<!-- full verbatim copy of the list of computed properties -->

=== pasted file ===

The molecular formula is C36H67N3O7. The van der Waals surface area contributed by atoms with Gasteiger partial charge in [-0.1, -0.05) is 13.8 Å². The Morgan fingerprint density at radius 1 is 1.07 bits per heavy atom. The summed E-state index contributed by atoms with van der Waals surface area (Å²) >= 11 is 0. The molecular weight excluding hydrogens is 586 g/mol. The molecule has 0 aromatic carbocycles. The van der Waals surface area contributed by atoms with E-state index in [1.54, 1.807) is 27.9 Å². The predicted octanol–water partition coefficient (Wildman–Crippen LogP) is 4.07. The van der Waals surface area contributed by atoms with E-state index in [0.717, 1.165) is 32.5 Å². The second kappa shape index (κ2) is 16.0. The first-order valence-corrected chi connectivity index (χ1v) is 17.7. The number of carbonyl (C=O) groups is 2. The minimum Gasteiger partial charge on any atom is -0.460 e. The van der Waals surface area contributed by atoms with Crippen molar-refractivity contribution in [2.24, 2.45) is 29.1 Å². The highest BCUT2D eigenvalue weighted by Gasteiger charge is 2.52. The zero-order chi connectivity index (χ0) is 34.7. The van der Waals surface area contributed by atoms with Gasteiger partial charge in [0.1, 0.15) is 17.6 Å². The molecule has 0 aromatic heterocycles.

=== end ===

The molecular formula is C36H67N3O7. The van der Waals surface area contributed by atoms with Gasteiger partial charge in [-0.1, -0.05) is 13.8 Å². The Morgan fingerprint density at radius 1 is 1.07 bits per heavy atom. The summed E-state index contributed by atoms with van der Waals surface area (Å²) >= 11 is 0. The molecular weight excluding hydrogens is 586 g/mol. The molecule has 0 aromatic carbocycles. The van der Waals surface area contributed by atoms with E-state index in [1.54, 1.807) is 27.9 Å². The predicted octanol–water partition coefficient (Wildman–Crippen LogP) is 4.07. The van der Waals surface area contributed by atoms with E-state index in [0.717, 1.165) is 32.5 Å². The second kappa shape index (κ2) is 16.0. The first-order valence-corrected chi connectivity index (χ1v) is 17.7. The number of carbonyl (C=O) groups is 2. The minimum Gasteiger partial charge on any atom is -0.460 e. The van der Waals surface area contributed by atoms with Crippen molar-refractivity contribution in [2.24, 2.45) is 29.1 Å². The highest BCUT2D eigenvalue weighted by Gasteiger charge is 2.52. The zero-order chi connectivity index (χ0) is 34.7. The van der Waals surface area contributed by atoms with Gasteiger partial charge in [0.1, 0.15) is 17.6 Å². The molecule has 0 aromatic heterocycles.